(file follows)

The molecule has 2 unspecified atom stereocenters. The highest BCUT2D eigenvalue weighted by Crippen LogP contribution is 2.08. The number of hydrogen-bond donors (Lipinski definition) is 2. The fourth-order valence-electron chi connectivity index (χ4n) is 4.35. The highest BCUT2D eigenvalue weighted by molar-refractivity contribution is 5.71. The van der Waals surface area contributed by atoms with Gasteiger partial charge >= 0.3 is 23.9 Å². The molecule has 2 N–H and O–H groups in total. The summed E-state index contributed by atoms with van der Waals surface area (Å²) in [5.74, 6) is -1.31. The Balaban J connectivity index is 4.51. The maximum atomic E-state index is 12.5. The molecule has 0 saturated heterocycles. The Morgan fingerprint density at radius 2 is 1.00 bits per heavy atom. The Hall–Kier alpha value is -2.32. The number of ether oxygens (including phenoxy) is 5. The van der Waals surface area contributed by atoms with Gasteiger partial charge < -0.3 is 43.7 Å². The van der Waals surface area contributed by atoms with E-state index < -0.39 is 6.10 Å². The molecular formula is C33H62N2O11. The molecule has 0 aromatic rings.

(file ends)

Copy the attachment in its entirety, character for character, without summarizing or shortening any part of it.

The molecule has 2 unspecified atom stereocenters. The highest BCUT2D eigenvalue weighted by Crippen LogP contribution is 2.08. The number of hydrogen-bond donors (Lipinski definition) is 2. The fourth-order valence-electron chi connectivity index (χ4n) is 4.35. The highest BCUT2D eigenvalue weighted by molar-refractivity contribution is 5.71. The van der Waals surface area contributed by atoms with Gasteiger partial charge >= 0.3 is 23.9 Å². The molecule has 2 N–H and O–H groups in total. The summed E-state index contributed by atoms with van der Waals surface area (Å²) in [5.74, 6) is -1.31. The Balaban J connectivity index is 4.51. The maximum atomic E-state index is 12.5. The molecule has 0 saturated heterocycles. The Morgan fingerprint density at radius 2 is 1.00 bits per heavy atom. The Hall–Kier alpha value is -2.32. The number of ether oxygens (including phenoxy) is 5. The van der Waals surface area contributed by atoms with Gasteiger partial charge < -0.3 is 43.7 Å². The van der Waals surface area contributed by atoms with E-state index < -0.39 is 6.10 Å². The molecular formula is C33H62N2O11. The molecule has 0 aromatic rings.